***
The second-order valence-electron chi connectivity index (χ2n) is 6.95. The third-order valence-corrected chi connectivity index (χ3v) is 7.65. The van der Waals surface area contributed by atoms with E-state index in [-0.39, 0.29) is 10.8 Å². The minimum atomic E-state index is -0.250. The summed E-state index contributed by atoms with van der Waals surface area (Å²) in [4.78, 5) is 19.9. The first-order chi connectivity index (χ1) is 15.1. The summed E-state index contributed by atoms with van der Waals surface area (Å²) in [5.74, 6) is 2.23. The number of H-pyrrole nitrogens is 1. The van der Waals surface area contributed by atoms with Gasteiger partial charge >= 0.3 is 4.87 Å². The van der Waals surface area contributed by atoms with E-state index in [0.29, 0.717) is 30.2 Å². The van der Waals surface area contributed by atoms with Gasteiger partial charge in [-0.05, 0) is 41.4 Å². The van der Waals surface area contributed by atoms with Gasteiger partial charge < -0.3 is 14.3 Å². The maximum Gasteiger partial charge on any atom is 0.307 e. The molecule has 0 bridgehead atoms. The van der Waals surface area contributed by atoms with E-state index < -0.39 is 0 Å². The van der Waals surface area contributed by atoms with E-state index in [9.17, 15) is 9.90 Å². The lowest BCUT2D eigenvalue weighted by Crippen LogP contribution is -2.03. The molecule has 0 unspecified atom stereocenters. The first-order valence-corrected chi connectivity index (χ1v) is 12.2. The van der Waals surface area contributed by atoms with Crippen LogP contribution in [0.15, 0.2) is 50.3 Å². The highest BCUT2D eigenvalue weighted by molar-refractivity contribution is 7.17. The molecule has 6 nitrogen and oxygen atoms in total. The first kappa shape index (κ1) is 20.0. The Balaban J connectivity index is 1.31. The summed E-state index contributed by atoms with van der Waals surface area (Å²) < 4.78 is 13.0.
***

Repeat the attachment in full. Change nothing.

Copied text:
The second-order valence-electron chi connectivity index (χ2n) is 6.95. The third-order valence-corrected chi connectivity index (χ3v) is 7.65. The van der Waals surface area contributed by atoms with E-state index in [-0.39, 0.29) is 10.8 Å². The minimum atomic E-state index is -0.250. The summed E-state index contributed by atoms with van der Waals surface area (Å²) in [4.78, 5) is 19.9. The first-order chi connectivity index (χ1) is 15.1. The summed E-state index contributed by atoms with van der Waals surface area (Å²) in [5.74, 6) is 2.23. The number of H-pyrrole nitrogens is 1. The van der Waals surface area contributed by atoms with Gasteiger partial charge >= 0.3 is 4.87 Å². The van der Waals surface area contributed by atoms with E-state index in [0.29, 0.717) is 30.2 Å². The van der Waals surface area contributed by atoms with Gasteiger partial charge in [-0.05, 0) is 41.4 Å². The van der Waals surface area contributed by atoms with Gasteiger partial charge < -0.3 is 14.3 Å². The maximum Gasteiger partial charge on any atom is 0.307 e. The molecule has 0 bridgehead atoms. The van der Waals surface area contributed by atoms with E-state index < -0.39 is 0 Å². The van der Waals surface area contributed by atoms with E-state index in [9.17, 15) is 9.90 Å². The lowest BCUT2D eigenvalue weighted by Crippen LogP contribution is -2.03. The molecule has 0 unspecified atom stereocenters. The first-order valence-corrected chi connectivity index (χ1v) is 12.2. The van der Waals surface area contributed by atoms with Crippen LogP contribution in [0.15, 0.2) is 50.3 Å². The highest BCUT2D eigenvalue weighted by molar-refractivity contribution is 7.17. The molecule has 6 nitrogen and oxygen atoms in total. The first kappa shape index (κ1) is 20.0. The Balaban J connectivity index is 1.31. The summed E-state index contributed by atoms with van der Waals surface area (Å²) < 4.78 is 13.0.